2. Watch (or listen to) TED talks.  This is one of my favorite ways to get my attitude back on track.  TED is an acronym for technology, education and design.  It’s a series of conferences where they get all the best thinkers and innovators in the world to give talks on a variety of topics.  GREAT stuff.  Check it out at www.ted.com.
  3. Read an inspirational book, blog or quote.  This approach is tried and true.  Whatever your favorite written source of inspiration may be, have at it.  We all have our “go-to” sources for getting our attitude back on track.
  4. Exercise.  Even if you haven’t seen the inside of a gym in a while, give it a shot.  You’ll be amazed the miracles a bit of exercise can work on your state of mind.  If you can’t (or won’t) make it to the gym, exercise at home or somewhere else where you’re comfortable.  Trust me, you’ll be glad you did.
  5. Eat ice cream.  Just kidding – I’d stay away from using food to adjust your attitude.  It’s a bad habit that’s far too easy to start and tough to break.  Choose something else from the list.
  6. Take a walk on the beach.  Or take a walk in the mountains.  Try to immerse yourself in the beauty of nature and get some exercise at the same time.  If neither beach nor mountain is available nearby, take a walk anywhere.  Bring along some music if it helps.  This is an easy one, requiring no special equipment other than walking or running shoes.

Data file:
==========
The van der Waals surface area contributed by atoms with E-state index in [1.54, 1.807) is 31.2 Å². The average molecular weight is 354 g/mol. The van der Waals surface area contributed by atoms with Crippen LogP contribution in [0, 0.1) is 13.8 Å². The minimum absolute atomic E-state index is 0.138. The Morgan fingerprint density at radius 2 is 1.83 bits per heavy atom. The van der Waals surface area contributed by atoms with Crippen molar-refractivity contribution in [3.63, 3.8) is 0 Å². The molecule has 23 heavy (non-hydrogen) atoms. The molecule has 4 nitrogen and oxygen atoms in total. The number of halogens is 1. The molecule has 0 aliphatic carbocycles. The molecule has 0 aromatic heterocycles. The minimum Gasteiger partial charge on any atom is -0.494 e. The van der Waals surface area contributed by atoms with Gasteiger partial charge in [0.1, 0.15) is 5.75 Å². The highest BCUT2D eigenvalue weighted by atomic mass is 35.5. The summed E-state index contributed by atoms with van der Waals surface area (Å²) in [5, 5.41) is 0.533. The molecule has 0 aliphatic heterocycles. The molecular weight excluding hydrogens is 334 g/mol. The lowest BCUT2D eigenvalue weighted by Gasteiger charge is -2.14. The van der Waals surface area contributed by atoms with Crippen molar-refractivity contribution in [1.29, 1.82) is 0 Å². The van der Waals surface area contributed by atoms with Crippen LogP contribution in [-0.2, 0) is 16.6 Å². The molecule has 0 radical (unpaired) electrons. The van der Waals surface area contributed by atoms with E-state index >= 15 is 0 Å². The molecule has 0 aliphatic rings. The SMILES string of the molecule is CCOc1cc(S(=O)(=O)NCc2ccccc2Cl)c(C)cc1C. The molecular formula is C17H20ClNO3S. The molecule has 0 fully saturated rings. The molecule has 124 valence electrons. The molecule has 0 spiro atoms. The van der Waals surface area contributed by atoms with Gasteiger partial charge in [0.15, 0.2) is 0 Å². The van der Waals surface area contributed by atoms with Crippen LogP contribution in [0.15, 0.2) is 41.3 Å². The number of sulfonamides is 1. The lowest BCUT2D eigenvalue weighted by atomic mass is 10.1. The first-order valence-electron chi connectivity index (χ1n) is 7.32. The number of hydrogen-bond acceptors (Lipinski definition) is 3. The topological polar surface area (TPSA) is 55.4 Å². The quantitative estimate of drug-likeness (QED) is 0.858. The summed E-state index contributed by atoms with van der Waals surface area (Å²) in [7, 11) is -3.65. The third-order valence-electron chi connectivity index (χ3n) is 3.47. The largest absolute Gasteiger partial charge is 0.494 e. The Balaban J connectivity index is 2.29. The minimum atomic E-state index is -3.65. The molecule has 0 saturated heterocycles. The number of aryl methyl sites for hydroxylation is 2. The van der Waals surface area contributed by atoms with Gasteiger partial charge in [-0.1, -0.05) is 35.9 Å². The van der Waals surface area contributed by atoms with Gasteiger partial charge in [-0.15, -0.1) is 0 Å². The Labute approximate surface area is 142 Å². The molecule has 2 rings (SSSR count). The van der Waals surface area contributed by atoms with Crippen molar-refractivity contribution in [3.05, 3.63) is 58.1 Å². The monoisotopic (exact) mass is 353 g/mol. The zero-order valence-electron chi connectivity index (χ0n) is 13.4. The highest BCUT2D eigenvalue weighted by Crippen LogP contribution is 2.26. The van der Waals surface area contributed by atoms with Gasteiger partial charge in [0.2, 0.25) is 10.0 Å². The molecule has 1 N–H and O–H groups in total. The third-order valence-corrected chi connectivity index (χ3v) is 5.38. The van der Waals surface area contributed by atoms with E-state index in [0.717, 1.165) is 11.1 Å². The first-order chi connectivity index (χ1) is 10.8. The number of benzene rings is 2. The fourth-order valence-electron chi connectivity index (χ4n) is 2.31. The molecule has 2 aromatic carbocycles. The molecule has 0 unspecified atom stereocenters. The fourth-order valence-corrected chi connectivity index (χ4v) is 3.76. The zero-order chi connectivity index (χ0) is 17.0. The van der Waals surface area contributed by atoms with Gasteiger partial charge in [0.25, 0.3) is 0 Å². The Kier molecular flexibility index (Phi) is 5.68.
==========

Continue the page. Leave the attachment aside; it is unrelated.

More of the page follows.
7. Look at your vision board.  Assuming you’ve create a vision board for your future, taking a look at that can help change your state of mind.  This is especially true if you’ve populated your vision board with images that inspire and motivate you.  If you don’t have a vision board, I strongly recommend creating one.
  8. Look at photos that make you happy.  This is an easy one.  Look at your own camera roll (iPhone terminology) or photo album.  If you have neither, look at Instagram or Pinterest, or whatever site contains images that you enjoy.  This can be a quick and painless way to get your mind back on track.  It can also be quite distracting, so use this one with care.
  9. Plan a trip.  Take a few moments to plan your next trip.  This can be a great virtual getaway for your mind, as you think about some of the details of your next escape from reality.  If you don’t have any trips in your near future, make a list of some of the places you’d like to visit when you do get a chance to travel.  Don’t spend the whole day on this, but putting a few minutes into it can help return your mind to a positive state.
  10. Get some sleep.  I find that a lot of times when my attitude is out of whack, I’m at least somewhat sleep deprived, if not totally exhausted.  If you’re having attitude challenges and you know you’ve been burning the candle at both ends, get some rest.  Take a short nap, or get to bed early.  I’m not saying to sleep all the time – that too can be taken to an extreme – but it’s worth making sure you are rested.  Your performance on all levels should improve when you’ve had enough rest.